Keith Ferrazzi: How To Not Be Social Climber

Keith Ferrazzi: How To Not Be Social ClimberKeith Ferrazzi: How To Not Be Social Climber
Benny Luo
September 4, 2013
One of the biggest assets you can have in business is relationship building skills. No matter the industry you are in, those who are specifically good at networking always seem to have the head start compared to anyone without one. Meet Keith Ferrazzi, author of the two New York Times bestselling books Never Eat Alone and Who’s Got Your Back? Many key players across various industries cite Keith books as a must-read for anyone looking to attain a solid foundation for building relationships in your business and personal life.
Keith recently invited us over to his house for a private sit-down interview at his beautiful home in Los Angeles. In this exclusive info, Keith gives valuable advice including how to avoid being labeled as a “social-climber”, being authentic, and the best ways to network at a business event.\

I want to talk a little bit about your beginnings. You’ve obviously accomplished a lot in the corporate space, one being that you were at Deloitte Consulting for about eight years and in those eight years you’ve eventually built up to be chief marketing officer, which is an amazing accomplishment. I mean, I hear people talking about Deloitte all the time. How much credit would you give to that achievement based on your skills and your people’s skills and relationship-building and everything?

Well look, I’d like to say most perhaps, but at the end of the day there’s no way that a 30 year-old was deserving of the chief marketing officer of Global Deloitte so there’s no question that when Pat Loconto decided that I was acceptable for that job that so much of that had to do with his perception of me having a shared vision; me having his back; me being an individual that he knew my unadulterated energy and enthusiasm was going to deliver for his legacy. Now all relationships and networking and people skills boiled down, in my mind, to generosity – being of service to others. And I’ve busted my butt, not only for Deloitte, but for those people – for Greg Seal and Pat Loconto.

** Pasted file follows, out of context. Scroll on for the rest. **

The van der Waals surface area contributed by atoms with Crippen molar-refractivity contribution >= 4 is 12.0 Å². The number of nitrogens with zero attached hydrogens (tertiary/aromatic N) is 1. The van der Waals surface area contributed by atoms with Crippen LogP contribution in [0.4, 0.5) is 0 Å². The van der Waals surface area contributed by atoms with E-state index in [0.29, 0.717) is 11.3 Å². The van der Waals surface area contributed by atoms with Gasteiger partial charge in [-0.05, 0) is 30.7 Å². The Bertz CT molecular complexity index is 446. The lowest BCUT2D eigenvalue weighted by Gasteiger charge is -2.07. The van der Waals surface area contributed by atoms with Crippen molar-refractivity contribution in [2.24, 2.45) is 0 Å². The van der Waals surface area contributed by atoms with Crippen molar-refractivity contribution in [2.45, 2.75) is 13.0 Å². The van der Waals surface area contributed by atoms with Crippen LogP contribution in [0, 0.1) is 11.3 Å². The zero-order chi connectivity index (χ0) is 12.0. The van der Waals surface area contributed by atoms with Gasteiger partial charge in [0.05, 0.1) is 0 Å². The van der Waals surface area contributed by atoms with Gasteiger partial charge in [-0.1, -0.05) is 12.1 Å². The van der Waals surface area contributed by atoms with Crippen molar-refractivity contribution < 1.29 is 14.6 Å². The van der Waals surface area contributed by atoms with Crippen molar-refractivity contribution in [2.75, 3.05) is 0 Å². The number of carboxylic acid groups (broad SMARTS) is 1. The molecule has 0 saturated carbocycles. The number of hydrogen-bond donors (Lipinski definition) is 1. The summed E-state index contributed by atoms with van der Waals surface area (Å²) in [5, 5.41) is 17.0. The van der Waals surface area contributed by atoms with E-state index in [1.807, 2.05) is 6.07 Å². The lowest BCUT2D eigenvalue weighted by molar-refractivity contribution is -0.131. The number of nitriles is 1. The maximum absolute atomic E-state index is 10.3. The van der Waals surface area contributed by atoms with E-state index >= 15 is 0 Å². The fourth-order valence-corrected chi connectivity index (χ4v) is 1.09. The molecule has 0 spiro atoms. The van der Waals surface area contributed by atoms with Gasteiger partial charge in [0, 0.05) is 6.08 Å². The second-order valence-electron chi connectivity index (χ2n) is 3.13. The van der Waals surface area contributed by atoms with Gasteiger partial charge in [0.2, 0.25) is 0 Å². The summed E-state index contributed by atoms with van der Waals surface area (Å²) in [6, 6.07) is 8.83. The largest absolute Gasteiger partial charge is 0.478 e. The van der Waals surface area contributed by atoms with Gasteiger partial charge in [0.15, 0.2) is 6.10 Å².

And frankly even earlier on, so many individuals at Deloitte who invested in me in such powerful ways – that frankly stopped me from being fired, which I deserved to be a number of times. I was a crappy young consultant, you know, an analyst in the guts of a project ping pong-ing his way to spreadsheets. It was not my deal! And people giving me permission to find my best position and self, which was significantly more elevated than the standard career track, only happens because people give a damn.

Well even though you were obviously well-liked within the company and everything, when you actually obtained that position were there any people who were bitter at all like you got there or anything?

I imagine among my peer group I probably didn’t make all the best friends. Now that wasn’t true. Anybody who knew me, knew me but those who didn’t really know me, looking from the outside, probably saw my rather brash and egotistical self-aggrandizing style – no question, I was a punk. And mostly it was bred from insecurity; not feeling like I deserved to be there, not just because of my age but my background. If you read the book, you know I was a pretty poor kid; went to Yale; went to Harvard. I often spent time in my life not feeling like I deserved to be there, right? That was true and as a result my overcompensating device was usually to puff myself up. That doesn’t ingratiate yourself to your peers. It doesn’t look bad from on top, but it’s not good from a peer group. So I would say that that was a little rough at times.

Nepotism gives you a shot, right? And so in that case, I created my own nepotism. Nepotism is about people who care about you and have a relationship with you, they give you a leg up. Well I got a leg up and then, I had to deliver. So people’s resentment was short-lived when I started delivering.

I actually did an interview with a serial entrepreneur before this, and one of the things he noted was it seems that the Gen-Y audience, they’re too focused on building relationships online and that face-to-face interaction seems like it’s starting to die down – it’s not really there anymore. Would you agree for that for the 20-somethings?